|Publication number||US7093776 B2|
|Application number||US 10/879,225|
|Publication date||Aug 22, 2006|
|Filing date||Jun 29, 2004|
|Priority date||Jun 29, 2004|
|Also published as||US20050284965|
|Publication number||10879225, 879225, US 7093776 B2, US 7093776B2, US-B2-7093776, US7093776 B2, US7093776B2|
|Original Assignee||Delphi Technologies, Inc|
|Export Citation||BiBTeX, EndNote, RefMan|
|Patent Citations (10), Referenced by (14), Classifications (13), Legal Events (4)|
|External Links: USPTO, USPTO Assignment, Espacenet|
The present invention relates to internal combustion engines; more particularly, to fuel injectors for use in internal combustion engines; and most particularly, to a fuel injector having a multiple nozzle atomizer with individual passages for generating accelerated cross-flow in an inward direction.
Fuel injectors for internal combustion engines are well known. Such devices are solenoid-driven valves employed for metering fuel in timed pulses from a high-pressure source such as a fuel rail into either the air intake manifold entrance ports for the individual engine cylinders (“port injection”) or directly into the firing chambers (“direct injection”). In a direct injection system, to achieve high-quality combustion and high fuel efficiency, it is important that the injected fuel be vaporized virtually instantaneously as it exits the injector tip, preferably without striking the walls of the engine cylinder or the top of the piston. Thus, it is important that the fuel be precisely directed and highly atomized as it leaves the injector tip so that it may be mixed with the intake air in the optimum ratio for combustion.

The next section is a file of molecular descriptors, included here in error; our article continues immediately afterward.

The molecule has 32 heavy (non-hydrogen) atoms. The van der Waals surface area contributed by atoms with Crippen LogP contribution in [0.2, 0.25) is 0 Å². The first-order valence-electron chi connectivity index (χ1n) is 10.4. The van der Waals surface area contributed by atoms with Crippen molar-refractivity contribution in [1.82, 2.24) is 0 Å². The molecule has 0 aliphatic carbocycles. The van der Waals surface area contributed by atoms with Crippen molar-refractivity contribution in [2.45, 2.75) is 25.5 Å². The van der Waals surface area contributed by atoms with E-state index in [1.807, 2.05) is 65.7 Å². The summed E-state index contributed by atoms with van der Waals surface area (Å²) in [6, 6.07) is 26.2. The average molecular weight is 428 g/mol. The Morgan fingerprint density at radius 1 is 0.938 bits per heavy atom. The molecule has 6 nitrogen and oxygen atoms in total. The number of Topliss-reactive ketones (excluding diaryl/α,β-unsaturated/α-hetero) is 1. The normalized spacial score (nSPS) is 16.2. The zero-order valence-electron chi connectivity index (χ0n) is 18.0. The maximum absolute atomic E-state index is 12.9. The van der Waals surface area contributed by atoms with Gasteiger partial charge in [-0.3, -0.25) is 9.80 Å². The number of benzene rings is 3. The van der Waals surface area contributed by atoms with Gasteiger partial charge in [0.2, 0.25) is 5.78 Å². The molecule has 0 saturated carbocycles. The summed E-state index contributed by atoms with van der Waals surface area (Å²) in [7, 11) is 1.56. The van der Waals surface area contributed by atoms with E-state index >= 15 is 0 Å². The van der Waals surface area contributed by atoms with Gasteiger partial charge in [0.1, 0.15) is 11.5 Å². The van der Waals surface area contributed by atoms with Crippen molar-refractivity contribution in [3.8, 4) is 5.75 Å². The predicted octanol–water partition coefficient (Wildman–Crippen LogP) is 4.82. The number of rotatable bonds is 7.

For improved atomization, it is well known to divide the exiting fluid jet into a plurality of jets and to impart high turbulence to the jets by use of a director plate.
In a pressure-swirl atomization configuration, such a that disclosed in U.S. Pat. No. 6,202,936 and U.S. Pat. No. 6,382,533, a director plate is located upstream of the valve and seat. On the exterior periphery of the valve needle, diagonally running swirl channels, tangential to the seat orifice is provided in the director plate. The swirl channels empty into a swirl chamber from which the fuel is conveyed to the valve seat. When the valve is lifted from its seat, fuel flows past the valve and through the seat orifice. Because fuel pressure begins to drop above the valve seat as the fuel begins to flow through the swirl channels, and because of the swirl induced by the tangentially positioned swirl channels, the fuel is discharged from the injector in a hollow, conical sheet pattern. A drawback to this configuration is that other spray patterns, which may be more desirable in applications where precise placement of the fuel spray is needed, cannot be achieved.
In a multiple-hole plain orifice atomization configuration, a variety of spray patterns can be achieved. In such a configuration, the fuel director plate both assists in metering flow through the valve, by providing a fixed total flow area, and controls spray atomization and pattern. The director plate is disposed downstream of the valve head and seat. When the injector valve is retracted upon opening, fuel flows around the valve head and seat and then makes an abrupt turn, to flow in a radially outward direction toward multiple discharge holes. Typically, in a multiple hole director plate, the holes are arranged in a ring or other groupings to produce the desired pattern spray pattern. The axes of the holes may be inclined outwards or inwards from the axis of the fuel injector or may be tangentially inclined. The abrupt turn made by the fuel after passing by the seat increases the instability of the individual fuel streams exiting the director plate holes, thereby increasing the level of spray atomization. Moreover, the spray pattern is not limited to a conical sheet as in the case of pressure-swirl atomization configuration. As disclosed in U.S. Pat. No. 6,405,945 and U.S. 2003/0141385, the fuel director plate is located downstream of the valve head and seat, and the fuel is redirected radially outward through channels toward discharge holes on the bottom side of the director plate. The radial channels in these configurations are of a constant width and effective cross-sectional area. Thus, while various spray patterns can be achieved by varying the discharge hole pattern in the director plate, a drawback to this configuration is that the velocity of the fuel stream decreases as it flows radially outward through the director plate channels.